Ah yes, another great headline for aviation:
Hundreds of U.S. Pilots Treated for Drug Abuse and Psychiatric Disorders, Review FindsNews out of the Boston Herald Thursday last by Jessica Heslam leads off her story with the following paragraph: "Hundreds of commercial and private U.S. pilots have been diagnosed and treated for a broad array of serious psychiatric and medical conditions, including schizophrenia, attempted suicide, sexual deviance, alcoholism and drug abuse, a Herald review has found." No doubt what all of us thought was the swagger of a competent pilot may turn out - in reality - to be the stumbling of a drunken captain. So, what to do? What to do?
Here are some suggestionsAs you board your flight the captain is usually standing near the cockpit door, his gold metal aviator sunglasses dangling from his neck. Just lean over coyly to the pilot as if to ask a question, but really to smell his breath. Once you take your seat, watch and see if a stewardess rushes to the cockpit, hot steaming black coffee pot in hand - beware of the hung-over pilot! Perhaps he spent the night carousing with that gorgeous, tall, slender stew with the short blond hair and blazing blue eyes in the 1st class cabin. No, probably it was that short, dark haired beauty in the main cabin with her long black hair draped over her shoulders and those deep brown eyes.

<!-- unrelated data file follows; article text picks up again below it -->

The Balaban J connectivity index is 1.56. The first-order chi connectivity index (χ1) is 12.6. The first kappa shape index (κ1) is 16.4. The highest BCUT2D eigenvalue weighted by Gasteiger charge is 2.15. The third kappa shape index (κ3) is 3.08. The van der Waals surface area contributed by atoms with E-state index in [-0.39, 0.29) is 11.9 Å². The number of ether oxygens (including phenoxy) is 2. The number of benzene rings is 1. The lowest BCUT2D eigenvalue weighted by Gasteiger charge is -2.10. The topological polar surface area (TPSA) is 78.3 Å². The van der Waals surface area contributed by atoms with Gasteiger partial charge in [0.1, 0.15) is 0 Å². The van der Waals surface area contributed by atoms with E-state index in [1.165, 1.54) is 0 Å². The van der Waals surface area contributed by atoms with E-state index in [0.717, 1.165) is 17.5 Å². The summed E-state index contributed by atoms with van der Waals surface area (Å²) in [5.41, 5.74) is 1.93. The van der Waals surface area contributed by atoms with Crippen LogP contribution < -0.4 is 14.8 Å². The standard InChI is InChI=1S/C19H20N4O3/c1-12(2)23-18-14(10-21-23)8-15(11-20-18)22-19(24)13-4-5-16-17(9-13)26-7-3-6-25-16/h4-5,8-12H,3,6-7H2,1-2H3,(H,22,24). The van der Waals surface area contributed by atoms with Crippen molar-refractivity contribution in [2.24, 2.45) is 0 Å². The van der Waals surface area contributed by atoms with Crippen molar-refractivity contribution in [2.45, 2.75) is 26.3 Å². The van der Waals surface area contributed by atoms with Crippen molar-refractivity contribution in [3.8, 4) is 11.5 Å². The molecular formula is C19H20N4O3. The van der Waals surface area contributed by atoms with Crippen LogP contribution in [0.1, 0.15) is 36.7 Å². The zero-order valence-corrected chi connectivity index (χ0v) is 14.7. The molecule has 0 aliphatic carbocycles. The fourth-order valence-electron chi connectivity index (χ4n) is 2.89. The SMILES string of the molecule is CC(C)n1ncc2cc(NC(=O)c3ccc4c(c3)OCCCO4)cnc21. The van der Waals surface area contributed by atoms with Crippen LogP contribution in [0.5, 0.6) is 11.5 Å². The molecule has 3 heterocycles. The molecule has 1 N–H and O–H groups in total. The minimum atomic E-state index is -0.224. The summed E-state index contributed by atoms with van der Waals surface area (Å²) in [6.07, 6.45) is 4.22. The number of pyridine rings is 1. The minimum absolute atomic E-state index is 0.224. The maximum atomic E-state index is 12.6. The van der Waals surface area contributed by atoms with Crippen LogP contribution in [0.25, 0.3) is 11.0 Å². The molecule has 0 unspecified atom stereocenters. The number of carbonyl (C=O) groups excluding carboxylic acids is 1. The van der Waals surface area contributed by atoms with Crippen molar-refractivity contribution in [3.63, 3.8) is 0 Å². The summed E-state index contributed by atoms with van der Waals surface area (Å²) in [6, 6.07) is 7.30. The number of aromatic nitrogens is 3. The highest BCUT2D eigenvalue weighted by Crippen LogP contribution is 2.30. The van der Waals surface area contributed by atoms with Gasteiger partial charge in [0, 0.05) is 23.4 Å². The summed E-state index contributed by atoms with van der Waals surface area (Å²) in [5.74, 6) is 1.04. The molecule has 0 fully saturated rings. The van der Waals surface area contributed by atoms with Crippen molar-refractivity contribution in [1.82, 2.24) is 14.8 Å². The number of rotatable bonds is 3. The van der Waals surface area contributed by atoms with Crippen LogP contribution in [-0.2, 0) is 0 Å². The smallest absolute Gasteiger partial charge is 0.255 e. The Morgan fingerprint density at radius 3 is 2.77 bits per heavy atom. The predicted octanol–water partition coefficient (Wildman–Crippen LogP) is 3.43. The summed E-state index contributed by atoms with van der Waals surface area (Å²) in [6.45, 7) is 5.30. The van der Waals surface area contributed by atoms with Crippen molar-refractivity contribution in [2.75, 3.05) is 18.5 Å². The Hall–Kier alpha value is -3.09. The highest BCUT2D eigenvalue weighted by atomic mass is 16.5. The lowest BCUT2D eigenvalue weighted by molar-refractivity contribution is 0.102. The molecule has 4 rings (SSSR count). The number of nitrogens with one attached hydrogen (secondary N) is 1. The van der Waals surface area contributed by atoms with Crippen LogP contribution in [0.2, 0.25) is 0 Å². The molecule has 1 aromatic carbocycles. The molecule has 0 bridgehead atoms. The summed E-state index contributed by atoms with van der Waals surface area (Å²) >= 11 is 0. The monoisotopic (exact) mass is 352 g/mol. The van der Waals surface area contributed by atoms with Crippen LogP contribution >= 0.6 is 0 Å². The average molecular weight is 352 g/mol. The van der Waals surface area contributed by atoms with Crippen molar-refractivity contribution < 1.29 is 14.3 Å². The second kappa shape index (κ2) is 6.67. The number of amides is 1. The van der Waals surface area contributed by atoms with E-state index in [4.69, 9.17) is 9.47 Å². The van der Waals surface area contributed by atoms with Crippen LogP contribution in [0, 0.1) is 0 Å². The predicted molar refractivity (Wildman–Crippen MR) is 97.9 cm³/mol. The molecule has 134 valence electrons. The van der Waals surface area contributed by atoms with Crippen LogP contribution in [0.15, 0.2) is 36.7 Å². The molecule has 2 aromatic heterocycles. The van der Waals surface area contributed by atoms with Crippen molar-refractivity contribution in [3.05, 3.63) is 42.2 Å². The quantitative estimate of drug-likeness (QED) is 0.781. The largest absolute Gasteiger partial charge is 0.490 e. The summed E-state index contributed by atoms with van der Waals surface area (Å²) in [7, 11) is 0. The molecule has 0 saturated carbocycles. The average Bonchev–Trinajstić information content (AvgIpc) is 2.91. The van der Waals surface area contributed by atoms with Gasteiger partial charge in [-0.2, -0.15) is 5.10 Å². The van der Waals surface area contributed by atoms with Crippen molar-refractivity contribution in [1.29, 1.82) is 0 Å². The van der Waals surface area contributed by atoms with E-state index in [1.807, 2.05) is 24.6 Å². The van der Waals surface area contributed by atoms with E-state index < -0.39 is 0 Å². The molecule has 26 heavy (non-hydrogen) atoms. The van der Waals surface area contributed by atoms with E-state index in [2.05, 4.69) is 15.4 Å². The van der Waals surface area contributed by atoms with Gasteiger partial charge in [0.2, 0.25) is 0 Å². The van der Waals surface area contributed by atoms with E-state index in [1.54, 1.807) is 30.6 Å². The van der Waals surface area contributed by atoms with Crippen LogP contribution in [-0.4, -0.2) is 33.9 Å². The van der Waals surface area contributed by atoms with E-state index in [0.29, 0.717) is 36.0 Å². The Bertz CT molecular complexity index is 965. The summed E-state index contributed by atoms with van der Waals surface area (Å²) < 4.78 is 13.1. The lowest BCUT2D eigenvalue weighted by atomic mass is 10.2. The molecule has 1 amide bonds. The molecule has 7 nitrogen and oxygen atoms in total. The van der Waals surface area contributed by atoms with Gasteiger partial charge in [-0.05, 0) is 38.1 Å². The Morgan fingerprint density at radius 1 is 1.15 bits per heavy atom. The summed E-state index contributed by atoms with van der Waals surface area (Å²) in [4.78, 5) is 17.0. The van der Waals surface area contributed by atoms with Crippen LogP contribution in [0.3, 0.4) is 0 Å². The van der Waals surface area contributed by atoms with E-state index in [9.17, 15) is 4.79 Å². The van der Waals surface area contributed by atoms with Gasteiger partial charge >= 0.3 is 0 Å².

So Many Pilots, So Few AirplanesWhat are we to do? The review revealed these staggering statistics:
- 2,700 pilots have been treated for alcohol abuse;
- 1,253 pilots have been diagnosed as alcoholics;
- 1,377 pilots have been treated for drug abuse;
- 87 pilots were treated or diagnosed with sexual deviation in the form of pedophilia, voyeurism and fetishism;
- 80 pilots have been treated for bipolar disorder or paranoia;
- 23 pilots have been diagnosed with post-traumatic stress disorder;
- 15 pilots have been treated for schizophrenia.